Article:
“Especially at this time, this decision is a mistake. It is a mutual American and Israeli interest to strengthen the US influence on the relations between Israel and the Palestinian authority,” Gilead said.

Gilead served in the IDF intelligence and in 2001 was appointed Coordinator of Government Activities in the Territories (COGAT). In that position he held through 2003, Gilead was responsible for the overall relations with the Palestinians and the Palestinian Authority. In 2006, he was reassigned to this position in addition to his position in the Ministry of Defense.

There are concerns on the pro-Palestinian side as well. Robert McCaw, government affairs director at the Council on American-Islamic Relations (CAIR), told Breaking Defense that “now, more than ever, Palestinian leadership needs a back channel to mitigate possible conflicts … Our government still doesn’t have a consulate in Palestine, and downgrading the security councilor now would just weaken our ability to mitigate future issues and security concerns for Palestinians.”

What Options Are On The Table?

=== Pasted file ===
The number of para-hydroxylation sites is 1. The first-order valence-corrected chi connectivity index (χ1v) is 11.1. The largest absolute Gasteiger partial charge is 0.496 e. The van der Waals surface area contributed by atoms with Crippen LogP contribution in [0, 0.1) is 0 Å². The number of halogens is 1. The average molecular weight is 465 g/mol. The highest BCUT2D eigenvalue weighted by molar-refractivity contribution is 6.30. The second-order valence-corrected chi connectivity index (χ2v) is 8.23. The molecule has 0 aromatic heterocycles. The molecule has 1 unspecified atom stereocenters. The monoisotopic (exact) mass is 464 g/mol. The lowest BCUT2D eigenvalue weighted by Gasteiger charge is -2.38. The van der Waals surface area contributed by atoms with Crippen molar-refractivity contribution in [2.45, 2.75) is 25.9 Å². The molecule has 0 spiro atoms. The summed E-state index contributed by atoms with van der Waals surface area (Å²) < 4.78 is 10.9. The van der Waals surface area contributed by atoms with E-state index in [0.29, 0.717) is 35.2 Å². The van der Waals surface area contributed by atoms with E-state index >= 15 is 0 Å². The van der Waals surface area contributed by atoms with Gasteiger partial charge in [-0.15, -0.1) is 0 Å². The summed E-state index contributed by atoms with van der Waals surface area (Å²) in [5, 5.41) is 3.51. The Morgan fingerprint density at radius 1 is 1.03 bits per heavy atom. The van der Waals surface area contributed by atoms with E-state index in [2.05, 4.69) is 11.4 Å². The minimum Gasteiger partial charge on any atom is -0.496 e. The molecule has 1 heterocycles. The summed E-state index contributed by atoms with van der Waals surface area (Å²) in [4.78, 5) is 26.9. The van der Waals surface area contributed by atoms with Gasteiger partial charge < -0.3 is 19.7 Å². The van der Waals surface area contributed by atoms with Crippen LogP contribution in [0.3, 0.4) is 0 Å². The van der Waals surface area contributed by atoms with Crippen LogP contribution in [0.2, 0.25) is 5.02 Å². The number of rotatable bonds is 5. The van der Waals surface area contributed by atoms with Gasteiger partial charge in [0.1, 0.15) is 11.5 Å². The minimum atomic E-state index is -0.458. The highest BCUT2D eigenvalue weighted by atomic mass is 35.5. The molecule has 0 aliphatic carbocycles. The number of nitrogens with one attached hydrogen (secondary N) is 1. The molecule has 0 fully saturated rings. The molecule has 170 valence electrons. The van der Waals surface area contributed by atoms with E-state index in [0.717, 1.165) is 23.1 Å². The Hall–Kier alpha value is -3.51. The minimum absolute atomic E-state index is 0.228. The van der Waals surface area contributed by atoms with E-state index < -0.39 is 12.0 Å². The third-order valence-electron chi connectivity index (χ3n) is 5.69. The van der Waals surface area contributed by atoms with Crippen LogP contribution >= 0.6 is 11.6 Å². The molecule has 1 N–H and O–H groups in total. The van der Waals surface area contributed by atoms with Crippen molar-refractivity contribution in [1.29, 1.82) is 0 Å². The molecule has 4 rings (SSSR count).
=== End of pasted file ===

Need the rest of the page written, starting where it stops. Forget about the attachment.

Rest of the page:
But the office may not be what it was when it was first formed, said Eitan Dangot, another retired Israeli general who served as the COGAT in 2014. Prior to that post, he served as the military secretary to three ministers of defense. He noted that in recent years, the USSC seemed to lose some of its importance — which perhaps is why the Pentagon considers the position expendable.

“When the USSC was formed, generals like [Lt. Gen. Keith Dayton] and others that replaced him played a major role in shaping the US role related to the Palestinian authority. The change started in the Obama era and especially in the Trump era. That is why I think the Americans [have reduced] their material help to the Palestinian authority and decided that a colonel is enough in this position,” he said.

So what are the options? The former USSC official suggested turning that job into a civilian role, which would still eliminate a flag officer spot, but could fill it with a retired general officer who would still bring gravitas to the job. In theory, it could be someone with experience in the region like a former CENTCOM head, or even a former USSC official himself.

Lord, for his part, is skeptical that could work, noting it’s “not realistic to think you can consistently put a retired general in that role. … Perhaps you can ask someone to serve and he or she agrees, but there’s no facility to permanently billet US government roles for retired military personnel.”

And, Lord said, the message would likely still be interpreted the same: that “this role isn’t enough of a priority to billet an active-duty general officer.”

Counters the former USSC official, “Retired General Officers with Middle East experience would be knocking on the SecDef’s door left and right to lead the USSC.

“The USSC makes a difference. It advances American interests in the Middle East and greatly impacts the lives of Palestinians and Israelis,” the official said.